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Founder and CEO, Dr. Jennifer Platt Talks Ticks: Most Dangerous Vectors?

Recently I attended a lecture by world-renowned entomologist Dr. Dan Sonenshine  called “Ticks: World’s Most Dangerous Vectors”. As I listened to him describe the jaw-dropping adaptations that ticks use to survive, and thrive, I couldn't help but wonder how many people truly understand the dangers they present. 

As a child, I used to worry about leeches -- remember that scene in Rambo? I do! But the most prevalent bloodsuckers are TICKS. I listened with morbid fascination as Dr. Sonenshine described in detail the survival characteristics of these tiny arachnids.  I couldn't help but think about the fact that probably​-- and especially in the south -- most people have NO IDEA about just how dangerous ticks are. I mean, all it takes is one bite. Right timing, wrong place. Period.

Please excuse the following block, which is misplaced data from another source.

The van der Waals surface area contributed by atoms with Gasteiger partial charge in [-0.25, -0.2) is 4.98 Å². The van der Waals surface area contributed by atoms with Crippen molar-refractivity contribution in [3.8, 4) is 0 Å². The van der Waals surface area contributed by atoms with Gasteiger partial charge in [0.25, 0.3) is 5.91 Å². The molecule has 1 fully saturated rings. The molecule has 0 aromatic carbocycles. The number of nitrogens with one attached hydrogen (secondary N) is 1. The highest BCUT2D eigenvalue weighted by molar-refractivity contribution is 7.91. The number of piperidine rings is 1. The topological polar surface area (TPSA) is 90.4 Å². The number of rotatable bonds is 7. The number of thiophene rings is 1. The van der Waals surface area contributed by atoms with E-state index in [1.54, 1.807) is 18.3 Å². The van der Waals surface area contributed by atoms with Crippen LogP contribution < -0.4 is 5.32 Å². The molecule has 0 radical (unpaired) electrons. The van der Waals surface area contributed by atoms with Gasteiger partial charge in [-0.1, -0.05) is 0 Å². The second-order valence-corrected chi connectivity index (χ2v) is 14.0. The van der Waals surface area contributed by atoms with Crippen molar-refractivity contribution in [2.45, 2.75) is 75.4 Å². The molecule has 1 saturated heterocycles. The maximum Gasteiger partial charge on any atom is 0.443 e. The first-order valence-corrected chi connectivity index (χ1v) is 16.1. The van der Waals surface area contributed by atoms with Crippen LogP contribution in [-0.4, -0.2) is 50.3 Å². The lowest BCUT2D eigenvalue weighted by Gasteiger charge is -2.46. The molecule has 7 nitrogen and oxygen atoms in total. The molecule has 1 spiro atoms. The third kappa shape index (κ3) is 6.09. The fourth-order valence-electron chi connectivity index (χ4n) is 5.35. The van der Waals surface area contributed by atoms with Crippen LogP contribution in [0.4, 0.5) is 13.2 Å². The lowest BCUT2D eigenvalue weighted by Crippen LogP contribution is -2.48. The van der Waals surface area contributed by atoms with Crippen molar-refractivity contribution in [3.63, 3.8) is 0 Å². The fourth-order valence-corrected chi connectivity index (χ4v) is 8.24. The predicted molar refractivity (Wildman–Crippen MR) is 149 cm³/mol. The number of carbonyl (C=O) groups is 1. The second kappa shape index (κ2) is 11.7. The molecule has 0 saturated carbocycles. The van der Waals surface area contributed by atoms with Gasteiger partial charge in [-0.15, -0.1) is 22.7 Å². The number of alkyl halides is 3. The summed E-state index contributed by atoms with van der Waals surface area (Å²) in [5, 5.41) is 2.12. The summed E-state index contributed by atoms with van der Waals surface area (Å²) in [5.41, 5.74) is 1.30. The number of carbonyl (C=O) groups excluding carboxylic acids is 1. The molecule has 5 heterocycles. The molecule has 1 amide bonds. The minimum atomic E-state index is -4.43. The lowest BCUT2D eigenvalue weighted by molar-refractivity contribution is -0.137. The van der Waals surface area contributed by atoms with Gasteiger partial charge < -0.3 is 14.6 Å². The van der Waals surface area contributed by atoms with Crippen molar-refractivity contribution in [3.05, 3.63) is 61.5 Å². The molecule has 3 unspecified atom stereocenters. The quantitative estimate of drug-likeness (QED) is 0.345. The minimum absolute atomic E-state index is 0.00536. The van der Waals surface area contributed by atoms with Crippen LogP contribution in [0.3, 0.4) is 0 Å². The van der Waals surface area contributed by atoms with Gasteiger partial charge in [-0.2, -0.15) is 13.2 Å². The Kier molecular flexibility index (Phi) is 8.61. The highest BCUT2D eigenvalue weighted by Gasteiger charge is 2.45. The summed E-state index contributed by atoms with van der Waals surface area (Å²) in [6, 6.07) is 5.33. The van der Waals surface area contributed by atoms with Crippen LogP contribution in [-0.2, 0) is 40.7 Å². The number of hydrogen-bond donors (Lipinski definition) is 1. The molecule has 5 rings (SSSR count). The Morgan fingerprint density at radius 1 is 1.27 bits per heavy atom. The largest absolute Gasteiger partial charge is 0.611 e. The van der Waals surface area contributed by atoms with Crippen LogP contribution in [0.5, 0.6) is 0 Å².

At the Q&A session at the end of the presentation, I couldn't resist the temptation to ask

“Do you think that non-entomologists would agree that ticks are the most dangerous vector across the entire world? I mean, is there anything else even close?”

and he replied “NOTHING comes even close!” And then in my head, I started thinking about the fact that why doesn't the majority of disease vector funding (in the US at least) go to research ticks? 

Now, just to be clear, change is happening. But we must continue to advocate and to spread the word. We need more surveillance to track tick populations and their pathogens across the U.S. We also need to include education in the schools about the dangers of ticks - not to scare students (and parents) but to instill a healthy respect. and vigilance for using prevention practices. Check out our sister nonprofit, Tick-Borne Conditions United to learn about our education and awareness initiatives. 

Thanks for joining us in the war against ticks - together we can really make a difference in reducing the impacts of these "World's Most Dangerous Vectors."

Yours truly ticked off, 

Jennifer Platt, DrPH